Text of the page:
At one time, Triad Stage had close to 2,500 season passholders, representing 42 percent of theatre capacity, and more than 800 annual donors, according to Greensboro News & Record. The theatre sold almost 620,000 tickets over the years and employed hundreds of actors and artisans from N.C., N.Y., and beyond.

Triad was already in a difficult position when the pandemic necessitated its temporary shutdown in 2020. The theatre had an accumulated deficit of $1.5 million and the board was forced to make large staff cuts, as well as dispose of its offsite scene shop. In November of 2020, Triad’s co-founding artistic director Preston Lane was accused of sexual misconduct and resigned shortly thereafter.

The theatre took steps to rebuild under new leadership, while the board of trustees adopted a shared leadership model featuring three co-chairs. Former associate artistic director Sarah Hankins became artistic director following Lane’s departure, and executive director Kathleen Holland joined the staff last October after a nationwide search. With the guidance of arts consulting organization Partners in Performance, Triad worked to establish community standards, a more robust zero-tolerance harassment policy, a new DEIA statement, and an anti-racism statement. The organization says that during this time, it shifted its artistic focus to include newer productions and more diverse storytelling, as well as a reduced operating budget.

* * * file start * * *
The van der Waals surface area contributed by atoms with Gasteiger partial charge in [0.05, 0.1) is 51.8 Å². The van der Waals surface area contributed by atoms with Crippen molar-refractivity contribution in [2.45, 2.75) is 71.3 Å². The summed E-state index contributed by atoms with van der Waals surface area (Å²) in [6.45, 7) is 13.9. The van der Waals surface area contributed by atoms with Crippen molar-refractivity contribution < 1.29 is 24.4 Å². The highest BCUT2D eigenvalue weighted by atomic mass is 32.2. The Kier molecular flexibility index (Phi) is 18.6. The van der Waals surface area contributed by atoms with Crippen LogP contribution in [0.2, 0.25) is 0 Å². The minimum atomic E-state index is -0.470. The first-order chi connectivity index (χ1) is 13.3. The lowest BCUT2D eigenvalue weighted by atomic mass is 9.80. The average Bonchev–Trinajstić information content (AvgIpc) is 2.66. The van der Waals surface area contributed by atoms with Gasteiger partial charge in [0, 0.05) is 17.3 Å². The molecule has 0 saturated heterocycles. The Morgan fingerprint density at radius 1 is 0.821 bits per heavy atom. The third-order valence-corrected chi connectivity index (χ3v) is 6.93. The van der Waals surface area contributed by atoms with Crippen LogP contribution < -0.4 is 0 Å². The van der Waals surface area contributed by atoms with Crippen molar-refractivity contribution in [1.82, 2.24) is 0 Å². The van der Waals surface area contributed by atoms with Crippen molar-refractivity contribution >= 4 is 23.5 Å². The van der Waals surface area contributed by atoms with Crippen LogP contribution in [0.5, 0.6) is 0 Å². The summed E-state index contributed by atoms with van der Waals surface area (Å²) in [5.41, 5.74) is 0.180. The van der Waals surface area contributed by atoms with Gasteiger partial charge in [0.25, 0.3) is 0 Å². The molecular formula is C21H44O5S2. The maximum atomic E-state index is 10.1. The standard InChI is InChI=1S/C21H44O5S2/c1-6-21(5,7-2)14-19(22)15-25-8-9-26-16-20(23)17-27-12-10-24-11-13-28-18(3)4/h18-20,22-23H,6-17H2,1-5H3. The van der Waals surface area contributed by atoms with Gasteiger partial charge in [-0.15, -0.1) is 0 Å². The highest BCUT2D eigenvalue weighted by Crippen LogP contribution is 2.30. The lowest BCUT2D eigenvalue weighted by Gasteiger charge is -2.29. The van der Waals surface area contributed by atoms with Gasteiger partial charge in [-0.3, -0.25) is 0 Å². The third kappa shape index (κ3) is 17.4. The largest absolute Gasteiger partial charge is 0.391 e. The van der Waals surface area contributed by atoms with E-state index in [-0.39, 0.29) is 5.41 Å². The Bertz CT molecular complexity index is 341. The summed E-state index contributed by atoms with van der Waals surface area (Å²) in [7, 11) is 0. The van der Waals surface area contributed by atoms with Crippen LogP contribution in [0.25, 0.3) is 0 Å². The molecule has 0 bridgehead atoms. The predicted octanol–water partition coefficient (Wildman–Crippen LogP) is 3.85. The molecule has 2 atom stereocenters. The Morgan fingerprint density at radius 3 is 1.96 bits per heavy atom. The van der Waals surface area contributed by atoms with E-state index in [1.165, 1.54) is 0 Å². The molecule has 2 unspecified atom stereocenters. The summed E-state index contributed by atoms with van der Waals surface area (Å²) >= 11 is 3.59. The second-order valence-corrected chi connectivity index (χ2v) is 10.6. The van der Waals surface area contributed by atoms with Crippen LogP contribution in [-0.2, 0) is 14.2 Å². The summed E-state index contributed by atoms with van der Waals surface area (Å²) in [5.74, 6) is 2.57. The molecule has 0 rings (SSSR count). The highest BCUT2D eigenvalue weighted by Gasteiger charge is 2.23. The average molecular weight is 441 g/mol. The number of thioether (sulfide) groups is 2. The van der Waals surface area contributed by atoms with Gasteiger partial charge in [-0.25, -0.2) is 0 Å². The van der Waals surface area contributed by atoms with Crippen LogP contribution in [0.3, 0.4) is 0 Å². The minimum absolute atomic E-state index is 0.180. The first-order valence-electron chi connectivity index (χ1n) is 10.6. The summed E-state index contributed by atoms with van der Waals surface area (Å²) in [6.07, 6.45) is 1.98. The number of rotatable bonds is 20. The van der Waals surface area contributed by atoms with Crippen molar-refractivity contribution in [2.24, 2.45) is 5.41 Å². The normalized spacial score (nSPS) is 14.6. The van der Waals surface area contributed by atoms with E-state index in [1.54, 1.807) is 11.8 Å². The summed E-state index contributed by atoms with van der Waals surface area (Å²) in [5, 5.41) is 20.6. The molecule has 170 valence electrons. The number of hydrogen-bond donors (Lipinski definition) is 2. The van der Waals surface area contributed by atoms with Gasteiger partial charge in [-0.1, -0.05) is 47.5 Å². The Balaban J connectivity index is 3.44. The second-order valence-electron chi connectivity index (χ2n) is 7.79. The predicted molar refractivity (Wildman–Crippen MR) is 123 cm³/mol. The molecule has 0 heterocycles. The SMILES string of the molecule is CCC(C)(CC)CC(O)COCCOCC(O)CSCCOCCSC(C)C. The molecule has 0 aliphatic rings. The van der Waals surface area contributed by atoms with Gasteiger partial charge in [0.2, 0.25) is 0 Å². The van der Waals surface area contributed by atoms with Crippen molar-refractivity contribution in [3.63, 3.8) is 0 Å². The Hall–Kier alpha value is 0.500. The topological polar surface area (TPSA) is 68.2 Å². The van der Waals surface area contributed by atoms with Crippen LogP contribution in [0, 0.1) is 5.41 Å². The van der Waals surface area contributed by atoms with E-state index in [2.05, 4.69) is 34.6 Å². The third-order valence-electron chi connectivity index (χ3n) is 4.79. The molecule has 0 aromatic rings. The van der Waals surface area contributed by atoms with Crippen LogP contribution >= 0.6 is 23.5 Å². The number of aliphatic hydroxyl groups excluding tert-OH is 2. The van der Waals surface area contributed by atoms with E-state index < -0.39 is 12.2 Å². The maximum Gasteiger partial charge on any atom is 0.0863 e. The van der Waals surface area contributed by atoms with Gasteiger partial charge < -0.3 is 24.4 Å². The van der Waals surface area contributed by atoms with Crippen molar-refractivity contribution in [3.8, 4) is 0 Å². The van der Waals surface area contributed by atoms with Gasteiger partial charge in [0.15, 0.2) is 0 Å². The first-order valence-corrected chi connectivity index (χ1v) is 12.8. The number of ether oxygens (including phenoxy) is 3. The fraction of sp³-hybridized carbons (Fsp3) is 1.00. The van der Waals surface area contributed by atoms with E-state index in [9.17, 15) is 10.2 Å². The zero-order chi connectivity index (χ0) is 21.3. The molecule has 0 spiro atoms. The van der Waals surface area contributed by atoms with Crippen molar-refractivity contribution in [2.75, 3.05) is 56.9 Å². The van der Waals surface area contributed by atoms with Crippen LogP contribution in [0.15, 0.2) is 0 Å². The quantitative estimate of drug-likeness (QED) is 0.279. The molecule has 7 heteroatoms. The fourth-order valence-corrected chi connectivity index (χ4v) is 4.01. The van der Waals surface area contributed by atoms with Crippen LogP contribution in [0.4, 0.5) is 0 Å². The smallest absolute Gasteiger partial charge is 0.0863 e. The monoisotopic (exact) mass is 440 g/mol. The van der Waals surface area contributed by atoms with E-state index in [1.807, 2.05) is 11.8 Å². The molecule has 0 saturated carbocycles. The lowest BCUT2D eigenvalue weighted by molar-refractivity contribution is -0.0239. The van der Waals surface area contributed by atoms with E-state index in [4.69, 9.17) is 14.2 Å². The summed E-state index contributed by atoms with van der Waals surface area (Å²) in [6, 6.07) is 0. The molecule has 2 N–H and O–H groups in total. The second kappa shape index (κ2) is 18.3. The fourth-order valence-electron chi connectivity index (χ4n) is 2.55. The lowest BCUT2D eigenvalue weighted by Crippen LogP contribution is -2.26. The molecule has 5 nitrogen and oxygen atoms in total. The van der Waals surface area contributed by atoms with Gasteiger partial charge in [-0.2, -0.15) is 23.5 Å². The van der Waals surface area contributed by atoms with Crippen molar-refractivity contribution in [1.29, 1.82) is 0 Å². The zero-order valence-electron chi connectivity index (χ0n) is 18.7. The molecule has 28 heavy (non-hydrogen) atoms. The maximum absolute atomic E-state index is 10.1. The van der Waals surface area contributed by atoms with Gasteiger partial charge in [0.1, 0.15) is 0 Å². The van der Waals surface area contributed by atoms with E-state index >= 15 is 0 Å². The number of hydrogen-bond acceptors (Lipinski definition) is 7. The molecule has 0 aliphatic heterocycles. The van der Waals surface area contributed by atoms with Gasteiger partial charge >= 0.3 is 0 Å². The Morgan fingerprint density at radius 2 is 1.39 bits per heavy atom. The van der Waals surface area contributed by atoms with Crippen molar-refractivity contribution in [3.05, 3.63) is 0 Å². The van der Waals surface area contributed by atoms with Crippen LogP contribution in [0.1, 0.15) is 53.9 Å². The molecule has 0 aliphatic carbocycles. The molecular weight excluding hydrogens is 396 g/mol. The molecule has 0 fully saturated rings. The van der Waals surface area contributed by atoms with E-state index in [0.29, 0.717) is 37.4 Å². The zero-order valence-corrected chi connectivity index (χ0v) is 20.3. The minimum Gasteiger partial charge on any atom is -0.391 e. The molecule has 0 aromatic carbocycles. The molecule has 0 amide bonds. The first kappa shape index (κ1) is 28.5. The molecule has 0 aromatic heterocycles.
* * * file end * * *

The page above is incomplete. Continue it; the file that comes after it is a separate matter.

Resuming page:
“The budget for Triad Stage’s 20th season was based on revenue assumptions we thought were conservative,” said Hayes in a statement.

Despite these efforts, Triad reports that revenue was significantly reduced this season. The company saw drastic increases in production costs as its downsized staff created an increased reliance on professional contractors, and the theatre’s houses averaged less than half full over the course of the first two mainstage productions.

“We are devastated by this outcome,” said board co-chair Cassandra Williams in a statement. “Triad Stage has been key to revitalizing downtown Greensboro, and an artistic refuge for writers, performers, and theatregoers. For 20 years this organization entertained audiences, premiered new work, and introduced schoolchildren to the experience of live theatre. We should never lose sight of the good work that has been done here, and we will deeply miss our role in Greensboro’s arts community.”

Triad Stage’s 2023-24 season was to include the world premiere of Jekyll by Patricia Lynn; Every Christmas Story Ever Told (And Then Some) by Michael Carleton, James FitzGerald, and John K. Alvarez; Chicken and Biscuits by Douglas Lyons; and Coal Country by Jessica Blank and Erik Jensen, with original music by Steve Earle. Complete details of the theatre’s liquidation plan will be released over the summer.

“Triad Stage is grateful to our patrons and donors, to the artists and artisans whose work we were privileged to share with this community, and to an amazing staff that consistently made it all happen,” added board co-chair Sarah Saint in a statement. “We have also appreciated institutional support over the years from the city, from the Arts Council of Greater Greensboro, the North Carolina Arts Council, and a host of other institutional supporters. We will do our best to honor each of you by conducting our final chapter in a manner worthy of that support.”